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12:19 AM
@NasserM.Abbasi well, OK. without knowing anything else, and just looking at x'[t] and theta'[t], I'd we'd need to think about the physics of this, not NDSolve. but maybe I'm wrong
@J.M. there's a joke here? :(
@Mana I was trying to point out to OP that his methods will necessarily be heuristic, since the general problem is hard.
But it seems that the papers were not even glanced at.
@Mana you're everywhere
@Jin I have a lot of interests.
Hey @Jin! How's it going?
12:58 AM
@Mana SE's most interesting man..
@J.M. hello there
@Jin oh wow, my ego can't take this. it's going to over-inflate and explode.
@J.M. guess what I'm doing?
@Mana that statement implies that your ego has a boundary...
@Jin You're not currently munching on bacon, are you?
@Jin he doesn't always visit other chat rooms, but when he does, he visits mma.se
@J.M. no. but i did earlier...
12:59 AM
@Jin I learn new things every day; it didn't, so I guess it doesn't.
@R.M you're correct. I occasionally visit other SE chat rooms when my will is weak. But they meant nothing to me, I swear.
@j.m. Maybe he's just thanking you beforehand. The papers look like they'll take some work to understand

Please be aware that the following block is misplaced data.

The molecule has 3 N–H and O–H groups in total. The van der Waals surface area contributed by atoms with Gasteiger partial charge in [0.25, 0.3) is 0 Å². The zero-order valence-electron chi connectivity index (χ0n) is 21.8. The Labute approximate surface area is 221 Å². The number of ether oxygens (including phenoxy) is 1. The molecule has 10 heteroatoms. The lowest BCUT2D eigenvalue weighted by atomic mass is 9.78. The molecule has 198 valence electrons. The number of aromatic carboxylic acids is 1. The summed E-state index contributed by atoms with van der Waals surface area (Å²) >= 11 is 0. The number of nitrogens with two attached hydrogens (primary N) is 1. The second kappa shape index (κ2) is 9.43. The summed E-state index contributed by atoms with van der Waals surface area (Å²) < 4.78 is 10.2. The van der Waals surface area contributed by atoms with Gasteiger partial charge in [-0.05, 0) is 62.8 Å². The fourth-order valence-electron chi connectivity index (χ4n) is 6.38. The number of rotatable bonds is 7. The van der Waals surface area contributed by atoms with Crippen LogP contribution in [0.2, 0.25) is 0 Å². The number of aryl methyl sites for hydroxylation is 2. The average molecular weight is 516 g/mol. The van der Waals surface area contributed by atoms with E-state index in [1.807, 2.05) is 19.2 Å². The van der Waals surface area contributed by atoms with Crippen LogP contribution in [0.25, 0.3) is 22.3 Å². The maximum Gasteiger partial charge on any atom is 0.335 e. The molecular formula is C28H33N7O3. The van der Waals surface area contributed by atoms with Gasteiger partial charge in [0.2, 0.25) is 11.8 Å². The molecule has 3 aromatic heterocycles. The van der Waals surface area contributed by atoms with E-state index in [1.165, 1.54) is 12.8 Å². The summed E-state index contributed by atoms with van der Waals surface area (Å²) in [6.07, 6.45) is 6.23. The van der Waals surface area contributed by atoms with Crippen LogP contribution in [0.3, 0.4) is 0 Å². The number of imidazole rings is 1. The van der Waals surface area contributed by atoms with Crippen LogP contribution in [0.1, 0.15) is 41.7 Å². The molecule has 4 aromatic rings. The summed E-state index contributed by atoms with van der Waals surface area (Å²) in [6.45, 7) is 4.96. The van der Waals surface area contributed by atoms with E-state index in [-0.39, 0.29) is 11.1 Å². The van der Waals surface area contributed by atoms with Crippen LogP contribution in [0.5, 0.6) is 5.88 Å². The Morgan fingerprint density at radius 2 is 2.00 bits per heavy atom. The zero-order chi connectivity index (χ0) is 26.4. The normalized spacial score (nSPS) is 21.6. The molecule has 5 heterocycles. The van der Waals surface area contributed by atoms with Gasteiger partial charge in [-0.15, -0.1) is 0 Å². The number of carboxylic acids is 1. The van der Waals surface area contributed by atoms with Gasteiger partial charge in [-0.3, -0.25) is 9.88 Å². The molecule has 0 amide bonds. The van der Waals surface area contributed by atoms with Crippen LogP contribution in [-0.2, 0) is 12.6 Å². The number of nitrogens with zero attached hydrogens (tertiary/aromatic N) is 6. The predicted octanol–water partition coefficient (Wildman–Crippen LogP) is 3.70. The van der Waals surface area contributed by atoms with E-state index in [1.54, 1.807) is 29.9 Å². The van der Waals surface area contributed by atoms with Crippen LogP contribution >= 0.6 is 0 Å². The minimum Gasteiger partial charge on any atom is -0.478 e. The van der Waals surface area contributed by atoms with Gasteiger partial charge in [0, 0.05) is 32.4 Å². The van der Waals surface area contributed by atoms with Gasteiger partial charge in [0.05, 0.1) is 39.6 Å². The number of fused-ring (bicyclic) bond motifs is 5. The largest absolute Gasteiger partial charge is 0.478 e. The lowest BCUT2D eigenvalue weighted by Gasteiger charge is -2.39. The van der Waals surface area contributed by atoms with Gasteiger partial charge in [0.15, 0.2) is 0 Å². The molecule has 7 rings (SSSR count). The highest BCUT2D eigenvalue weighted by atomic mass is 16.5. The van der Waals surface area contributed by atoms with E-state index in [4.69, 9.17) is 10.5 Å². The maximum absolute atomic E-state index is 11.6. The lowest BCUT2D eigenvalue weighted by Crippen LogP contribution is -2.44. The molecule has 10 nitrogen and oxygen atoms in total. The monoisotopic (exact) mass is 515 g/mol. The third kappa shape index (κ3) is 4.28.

anyways, I'm making top user swag package for MMA.se
also about to send an email to our office manager to buy me Mathematica, my trial ran out.
@r.m. But will they fit toads?
1:02 AM
@Jin it was more along the lines of dos equis man than an actual observation :)
@R.M I feel so ashamed that I missed that meme... I love memes
now go cry in a corner. and no bacon.
@acl they make water repellant ones too
I'm hoping to get the swag made in time for the WRI conference too
and we'll send them to those who are attending.
(and top users of course)
what's typically in the top user package?
Q: SharePoint Stack Exchange Top User Swag

Rebecca ChernoffAs a thank you for being awesome, if you have at least 730 reputation and are on page 1 or page 2 of … http://sharepoint.stackexchange.com/users?tab=reputation&filter=all … we'll be sending you a little care package shortly: SharePoint Stack Exchange t-shirt in your size Sha...

1:05 AM
btw, have you guys ever done round 2 of swag for any site other than SO (and of course, gaming for other reasons)
@R.M no
so the trick is to get in early in the beta, get rep and camp out on page 2
I have made special swag for conference purpose.